Queensborough Receives $430K to Advance Behavior Healthcare and Train New Adult Learners

Published: July 28, 2021

New York State Lieutenant Governor Kathy Hochul toured Queensborough Community College today (July 28) and announced the College’s receipt of $430,000 from New York State’s Workforce Development Initiative Fund for Queensborough’s Certified Recovery Peer Advocate (CRPA) program.

The program, established in 2016 and replicated by several CUNY colleges, provides people who are seeking or sustaining recovery from substance addiction, the supports they need to regain their health, and the tools they need to enter New York’s workforce.

Under the new funding, up to 50 adult learners from culturally diverse and economically disadvantaged communities will be trained to enter CRPA careers in NYC Healthcare institutions. The Advocates, who have lived experience with a substance use diagnosis and are actively in recovery will benefit from Intensive Career Readiness education, internships, and counseling.

“Healing and care professionals such as these Advocates save lives. The work they do is quite profound. And there is an extreme shortage of professionals in this area,” said the Lieutenant Governor.


New York State Lieutenant Governor Kathy Hochul announces $430,000 from New York State’s Workforce Development Initiative Fund for Queensborough’s Certified Recovery Peer Advocate (CRPA) program.

“I cannot think of more sensitive individuals who will be able to help those who still need guidance to get out of the darkness,” said Ms. Hochul, who toured Queensborough facilities and met with College faculty and administrators.

The success of Queensborough's CRPA Program is dependent upon the strong partnerships the College has with health care industry partners. They include the New York State Office of Addiction Services, NYC Health + Hospitals, Emblem Health, Northwell, the NYC Peer and CHW Workforce Consortium, New York City Department of Health and Mental Hygiene, NYC Department of Small Business Service, Mount Sinai Health System, Howie the Harp Advocacy Center (a nationally recognized leader in peer training), and community-based organizations, such as Anchor House, Samaritan Village, and Odyssey House.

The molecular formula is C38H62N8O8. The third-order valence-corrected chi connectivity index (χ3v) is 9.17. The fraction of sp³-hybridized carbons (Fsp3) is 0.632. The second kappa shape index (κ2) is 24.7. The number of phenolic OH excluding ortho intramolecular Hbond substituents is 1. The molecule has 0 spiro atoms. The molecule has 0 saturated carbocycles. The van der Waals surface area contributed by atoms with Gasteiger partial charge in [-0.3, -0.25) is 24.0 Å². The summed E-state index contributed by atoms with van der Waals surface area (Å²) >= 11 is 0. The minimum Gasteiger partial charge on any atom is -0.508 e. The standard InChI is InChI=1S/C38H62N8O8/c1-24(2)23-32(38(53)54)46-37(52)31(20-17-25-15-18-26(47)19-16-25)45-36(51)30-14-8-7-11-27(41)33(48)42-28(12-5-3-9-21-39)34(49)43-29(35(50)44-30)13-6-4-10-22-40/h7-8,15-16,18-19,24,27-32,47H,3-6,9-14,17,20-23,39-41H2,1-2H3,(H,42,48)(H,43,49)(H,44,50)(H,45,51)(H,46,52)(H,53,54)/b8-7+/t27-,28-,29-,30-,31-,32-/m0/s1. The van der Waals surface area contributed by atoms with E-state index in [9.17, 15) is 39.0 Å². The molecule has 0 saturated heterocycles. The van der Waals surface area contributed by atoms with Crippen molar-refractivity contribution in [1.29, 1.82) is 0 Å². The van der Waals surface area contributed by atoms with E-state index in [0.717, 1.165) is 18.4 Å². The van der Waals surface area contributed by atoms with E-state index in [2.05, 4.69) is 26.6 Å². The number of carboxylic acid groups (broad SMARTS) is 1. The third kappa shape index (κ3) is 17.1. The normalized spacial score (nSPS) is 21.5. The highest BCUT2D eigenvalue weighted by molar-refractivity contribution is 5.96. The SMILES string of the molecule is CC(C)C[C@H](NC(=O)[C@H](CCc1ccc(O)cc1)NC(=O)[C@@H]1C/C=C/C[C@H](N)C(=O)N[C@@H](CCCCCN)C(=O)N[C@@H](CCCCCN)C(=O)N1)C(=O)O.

“Queensborough would not be able to provide access to life-changing education and lift low-income students into the middle class, and beyond, without our partners,” said Queensborough President Dr. Christine Mangino.

“Lieutenant Governor Hochul recognizes that the state’s road to recovery [from COVID] runs through the City University of New York and Queensborough Community College. Our courses, programs, services, and workplace-based applied learning opportunities continue to strengthen the communities we live in and serve,” Dr. Mangino added.

Queensborough, arguably one of the most diverse colleges in the country, serves the needs of 13,000 students in degree programs. The College also provides access and opportunity to an additional 10,000 New Yorkers through our Continuing Education and Workforce Development (CEWD) programs.

Those programs include credentials in Cloud Computing, in association with Amazon Web Services, and a Software Engineering qualification through CUNY’s partnership with the New York City Jobs CEO Council.

“These programs and partnerships bring businesses, educators, and the community together to create meaningful, local economic opportunities. We prepare people to think critically, take ownership of their learning, plan for their careers, and give back to our community,” added Dr. Mangino.


New York State Lieutenant Governor Kathy Hochul, left, tours Queensborough’s Advanced Manufacturing and 3-D Printing Lab with Queensborough Professor Hamid Namdar, Chair and Professor of Engineering Technology (center), and Queensborough President Dr. Christine Mangino (right).

Lieutenant Governor Kathy Hochul also announced that an additional round of statewide Workforce Development Initiative Funding worth $48 million will be released on Monday, August 2nd.

“We are increasing workforce development across the state [by doing] everything we can to support programs like these in community colleges. We want more people to be able to find quality well-paid jobs and help employees with their long-term and short-term workforce needs,” the Lieutenant Governor said.


Contact:  Michael Donahue or Alice Doyle

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